DAVID PETTEGREW: I have this feeling that I’m being watched.
NARRATOR: Dr. Moore’s job of reading the artifacts is a daunting, sometimes tedious task. Each item collected in the field is bagged based on the grid unit where it was discovered. Brought to the Museum of Antiquities, each bag’s contents are emptied and thoroughly washed. Throughout this entire process, artifacts collected in one unit must remain separate from another. Artifacts without unit numbers are worthless and even in the extreme heat they take upward of four hours to dry. If artifacts are rebagged wet, they run the risk of developing mold in storage.
WILLIAM CARAHER: The material that we’ve pulled from the field falls into Scott’s range of expertise and we haven’t found lots of stuff that Scott doesn’t know what it is. So Scott really fits into the project perfectly. I mean, this is his material; this is stuff he knows most.
SCOTT MOORE: Well, what I’m doing is taking the pottery that’s been presorted for me and trying to subdivide it further based upon certain characteristics, describe them on our form so they can be entered into a database, weigh them, and then we’re going to bag them back up separately.
WILLIAM CARAHER: And next year, when we have to do the final cataloging they’ll each be measured. They’ll each be, if necessary, drawn. And so Scott is able to tell us not only what people were doing, but also sort of, roughly, when they were doing it. And we’ll hopefully get to tie this into the material from Maria Hadjicosti’s excavations.
SUSAN PHILLIPS: What we’re doing here is labeling our artifacts with a unique number according to the unit and batch number. We can then relate this number back to our records as Scott has read them and make comments on them. And the process of doing this is to take our diagnostic piece – whether they be a base, or a rim, or a handle – and to take a clear paraloid and to label our artifact in a discrete place. We write the unique number on there, sealed again with a paraloid. And then they can be catalogued and put away carefully for the future.
WILLIAM CARAHER: Is that a theta or an omicron?
DAVID PETTEGREW: Well it’s a funny looking omicron.
WILLIAM CARAHER: And do you think that’s a sigma?
DAVID PETTEGREW: I guess that’d be a pi.
WILLIAM CARAHER: Oh, that could be a pi. Good. Good. Good. ‘Cause you can see the base coming out here.
MICHAEL FRONDA: One of the things that we’re doing is trying to catalog and identify wall paintings excavated a number of years ago by Maria Hadjicosti. We’re bringing in another expert on wall paintings to try to further identify the finds. So she sent us a catalog so we could pull those artifacts and start the process of identifying them.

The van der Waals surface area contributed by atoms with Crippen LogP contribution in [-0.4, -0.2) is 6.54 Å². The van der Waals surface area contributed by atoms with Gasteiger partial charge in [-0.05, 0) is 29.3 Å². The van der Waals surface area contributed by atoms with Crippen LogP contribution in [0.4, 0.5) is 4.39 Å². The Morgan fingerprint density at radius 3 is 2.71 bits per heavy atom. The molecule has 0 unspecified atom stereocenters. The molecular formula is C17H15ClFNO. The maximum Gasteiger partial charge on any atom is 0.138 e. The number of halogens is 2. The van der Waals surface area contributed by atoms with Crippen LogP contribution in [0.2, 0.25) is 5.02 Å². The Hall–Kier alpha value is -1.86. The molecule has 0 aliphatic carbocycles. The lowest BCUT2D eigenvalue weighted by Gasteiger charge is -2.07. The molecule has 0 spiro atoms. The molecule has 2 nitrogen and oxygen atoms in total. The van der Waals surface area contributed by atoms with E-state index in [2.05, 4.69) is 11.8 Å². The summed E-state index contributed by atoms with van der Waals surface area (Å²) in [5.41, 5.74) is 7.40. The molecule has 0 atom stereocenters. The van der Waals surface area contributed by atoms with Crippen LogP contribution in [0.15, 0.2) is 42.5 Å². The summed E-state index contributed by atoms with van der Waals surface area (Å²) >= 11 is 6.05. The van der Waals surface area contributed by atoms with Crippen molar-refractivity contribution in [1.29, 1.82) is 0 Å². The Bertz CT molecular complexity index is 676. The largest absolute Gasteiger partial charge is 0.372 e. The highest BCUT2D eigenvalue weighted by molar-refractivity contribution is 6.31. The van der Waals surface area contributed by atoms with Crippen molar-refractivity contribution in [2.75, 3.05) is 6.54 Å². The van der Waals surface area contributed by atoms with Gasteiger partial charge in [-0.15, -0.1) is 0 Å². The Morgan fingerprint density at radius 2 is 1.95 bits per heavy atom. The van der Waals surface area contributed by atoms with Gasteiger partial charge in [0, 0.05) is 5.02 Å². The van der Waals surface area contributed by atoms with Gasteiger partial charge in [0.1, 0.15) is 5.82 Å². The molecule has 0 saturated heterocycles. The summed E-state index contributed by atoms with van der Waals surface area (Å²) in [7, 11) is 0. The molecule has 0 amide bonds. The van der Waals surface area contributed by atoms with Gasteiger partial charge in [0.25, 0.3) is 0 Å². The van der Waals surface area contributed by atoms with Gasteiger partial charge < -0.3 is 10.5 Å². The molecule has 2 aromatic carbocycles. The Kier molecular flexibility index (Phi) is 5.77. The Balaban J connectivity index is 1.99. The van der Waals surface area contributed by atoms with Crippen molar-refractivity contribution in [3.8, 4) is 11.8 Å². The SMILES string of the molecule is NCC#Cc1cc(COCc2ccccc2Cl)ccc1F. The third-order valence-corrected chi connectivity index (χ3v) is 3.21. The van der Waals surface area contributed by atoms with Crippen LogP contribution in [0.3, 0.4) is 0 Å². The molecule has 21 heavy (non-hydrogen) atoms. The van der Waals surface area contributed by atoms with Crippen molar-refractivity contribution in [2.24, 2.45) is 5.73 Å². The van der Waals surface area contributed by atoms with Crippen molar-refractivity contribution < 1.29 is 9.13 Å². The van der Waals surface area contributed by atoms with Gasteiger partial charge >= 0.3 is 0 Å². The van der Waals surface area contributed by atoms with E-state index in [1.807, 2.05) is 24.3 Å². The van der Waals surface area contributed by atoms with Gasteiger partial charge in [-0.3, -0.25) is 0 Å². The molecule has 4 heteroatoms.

NARRATOR: Lepinski is an expert in Roman wall painting in the eastern Mediterranean and was specially flown to Cyprus to analyze and interpret images on plaster walls unearthed in a basilica near the survey site.
SARAH LEPINSKI: My name is Sarah Lepinski and I am here to look at the painted plaster, which came from the excavations by the Department of Antiquity. It looks like this material is slightly different material then the plaster I usually work with because it’s gypsum and it’s very, very fine.
I trace the surface so that I have everything in it’s original scale and then I can use my tracing to make it larger or smaller later on. It also helps me examine the way that the fragment was actually painted -- by drawing it myself -- because you look for different types of details as you’re doing it yourself.
NARRATOR: Analyzing the wall painting is just one of the many ways that PKAP has continued to collaborate with the Department of Antiquities.
SCOTT MOORE: Hello. How are you?
MARIA HADJICOSTI: Excuse me for coming so late.
WILLIAM CARAHER: Oh. Don’t worry. We just had our lunch.
SARAH LEPINSKI: Hello. I’m Sarah. Nice to meet you.
WILLIAM CARAHER: Communicating with the Department of Antiquities and collaborating with Maria Hadjicosti has been, on the one hand, a real treat because she’s from this area. She’s been so generous and helpful. But, on the other hand, she is very busy.
Will we see you again in July, at the end of July? I think we have an appointment on --.
MARIA HADJICOSTI: On Wednesday, next week.
WILLIAM CARAHER: And just making sure that we can get her attention and get as much knowledge from her as possible to make our project a success has occasionally been a little bit frustrating.
SARAH LEPINSKI: This is part of the cross, actually.
MARIA HADJICOSTI: Yes, but there is an inscription.
WILLIAM CARAHER: Yeah. We saw that.
SARAH LEPINSKI: Yeah. I took it out and looked at it and then I put it back.
WILLIAM CARAHER: And I’m sure that some of this is frustrating with her too. She’s a field archaeologists and she’s being asked in her position within the Department of Antiquities to do lots of different things.
MARIA HADJICOSTI: We found some bones and it looks like the bones of a baby, but we are not sure. We have to sample – the specialist has to check it. But it looks like human bones, found in this pit, together with strange things.
WILLIAM CARAHER: We’re super lucky that what we want to do with the project and our group have aligned so cleanly. Marino Avraam who’s the director of the museum here is awesome.
MARINO AVRAAM: It’s okay, it’s okay.
WILLIAM CARAHER: He’s been so cooperative and helpful. He’s provided us with work space, storage space, Cypriot coffee. Everything.
MARINO AVRAAM: We love all our jobs and we do what is possible to do.
MARIA HADJICOSTI: Filming everything?!